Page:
I used to hear as well the call to prayer coming from the Muslim quarter in the neighboring villages traveling with the winds of Lebanon through its ancient land with its never-ending troubles and disoriented inhabitants. But neither prayers nor church/mosque-going stopped the war from coming and made the “pious” any more peaceful or civilized in a war that destroyed, and is still destroying, lives, land, and generations of young and old alike.

A silent

social tsunami is sweeping through Canada, U.S.A., Europe, Asia, and many parts of South America—except the Middle East and North Africa—without fanfare, fire, or fatalities.

The rising tide of the “Nones”—the religiously unaffiliated—is a historic phenomenon that needs to be explored and explained since it is of great consequence to our spiritual, social, and political future.

In my 2012 book, titled None of the Above: How the Unaffiliated are Redefining Religion and Keeping Faith, I explored in-depth the core characteristics, provided social science statistics, and looked at various vital aspects of this modern social tide.The unaffiliated are those people who identify themselves with no organized religion, and who answer the question of official surveys and casual inquires “What is your religious affiliation?” by: None of the above. The Nones exist among the married, widowed, divorced, and never married. Nones exist among liberals, conservatives, and independents, and in fact, they are colorless, classless, gender-neutral, and international in scope, except in the Middle East and North Africa. (Current world events show why.)

The unaffiliated are a quiet revolution growing steadily in the dark and slowly revolutionizing religious thinking and challenging organized religion like never before.

“It is not that the Nones have no religion. Rather, no religion has them,” wrote professor Tom Sherwood from Carleton University, who also is a United Church minister. The Nones embrace philosophical and theological beliefs that reflect skepticism rather than overt antagonism toward religion. They are that bridge between ancient religious dogma and obdurate traditions, and modern emphasis on the value of scientific inquiry, rationality, and the principles of the Enlightenment.

Consider, for instance, these striking statistics from the Pew Research Center’s Religion and Public Life project of 2012:

There are more than 1.2 billion people in the world who are unaffiliated, or about 17 percent of the global population. This makes the Nones the third-largest religious group worldwide, behind Christianity and Islam, and equals the world’s Catholic population.

About 22 percent of the U.S. population, 29 percent of Canadians, and 28 percent of Europeans say they have no religious affiliation.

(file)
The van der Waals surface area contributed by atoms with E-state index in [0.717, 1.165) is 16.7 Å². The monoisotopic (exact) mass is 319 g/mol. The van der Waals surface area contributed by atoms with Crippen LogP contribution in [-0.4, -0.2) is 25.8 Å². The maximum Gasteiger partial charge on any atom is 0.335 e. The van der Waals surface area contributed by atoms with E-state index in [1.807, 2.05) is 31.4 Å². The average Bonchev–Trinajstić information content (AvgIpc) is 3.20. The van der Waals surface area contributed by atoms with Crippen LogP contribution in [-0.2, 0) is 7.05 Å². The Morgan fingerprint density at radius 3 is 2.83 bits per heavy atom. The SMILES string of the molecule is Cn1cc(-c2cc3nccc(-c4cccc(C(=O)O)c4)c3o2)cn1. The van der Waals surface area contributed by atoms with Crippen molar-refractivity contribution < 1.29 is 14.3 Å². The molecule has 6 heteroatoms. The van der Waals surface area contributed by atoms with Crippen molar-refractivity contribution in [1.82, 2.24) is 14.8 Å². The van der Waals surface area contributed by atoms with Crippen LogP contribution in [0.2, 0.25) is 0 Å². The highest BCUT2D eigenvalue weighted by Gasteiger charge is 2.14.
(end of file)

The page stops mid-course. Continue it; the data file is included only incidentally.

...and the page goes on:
Most of the Nones live in the Asia-Pacific region, comprising more than three-quarters (76 percent) of all the unaffiliated in the world.

In the Middle East/North Africa the unaffiliated account to about 1 percent of the population.

The unaffiliated, moreover, are not anti-religion. Sixty-eight percent of them believe in God, and more than 51 percent pray on a regular basis. They believe in the Enlightenment principles of the eighteenth century. Nones are more accepting of human evolution than the general population. They would like the wall of separation between church and state to remain, if not erected higher and wider. The unaffiliated do not seem interested in religious rites of passage, such as baptism, religious marriage, or religious funerals. They are, however, spiritually hungry and morally responsible, as they value what real religious institutions do for society and for the poor in the form of charity work and community cohesion.

The central question is: What is behind the growth of the religiously unaffiliated? Generational replacement has been the driving force behind the rise of the Nones. The Pew Research Center offers four theories as possible explanation for the Nones’s rise:

Political backlash: The Nones are a counter-statement against the rise of the Religious Right, especially in the U.S. The younger generation view also religion as “judgmental, homophobic, hypocritical, and too political.”

Delays in marriage: Because surveys show that married couples with children tend to be more religious, the delays in marriage contribute to the rise of the Nones.

Broad social disengagement: This theory contends that there is a general decline in “social capital,” and people are less engaged in civic duties and care less about public affairs.

Secularization: We live, by and large, in a secular age. The more prosperous a society is in terms of education, health, wealth, and stability, the less religious it is. (The U.S.A. is cited as an exception to this rule; however, things are changing.) The opposite is true as we can see from the state of affairs in the Middle East and North Africa.

Why we should all welcome the rise of the Nones? Simply stated, because they are the way for the future. They are the fastest growing “nonreligious” creed in the world, comprising about 17 percent of the human race. In fact, they might represent the second coming of the Enlightenment in their emphasis on rational thinking, scientific inquiry, and respect for science, independence of thinking and dislike for religious dogma, its obduracy on many social issues, such as homosexuality, rights of women, political noninterference, and the obsession with power for the sake of power.

“Consider the idea that the real essence of truth is Authority—that is, what is true is whatever God, or the King, or the Party commands or accepts. That is a deductive definition, one that still lurks in the background of many people’s worldviews. It has also been used over the centuries to stifle dissent and change,” wrote Michael P. Lynch, professor of philosophy at the University of Connecticut.The Nones are trying and succeeding in changing that destructive worldview. Come and join this march to freedom.

Article Author: ​Elie Mikhael Nasrallah

Elie Mikhael Nasrallah, born in Lebanon, graduated from Carleton University in Ottawa, with an honours degree in political science. He has written three books: “My Arab Spring, My Canada,” 2012, “None of the Above,” 2014, “Hostage to History,” 2016. He writes from Ottawa, Ontario, Canada.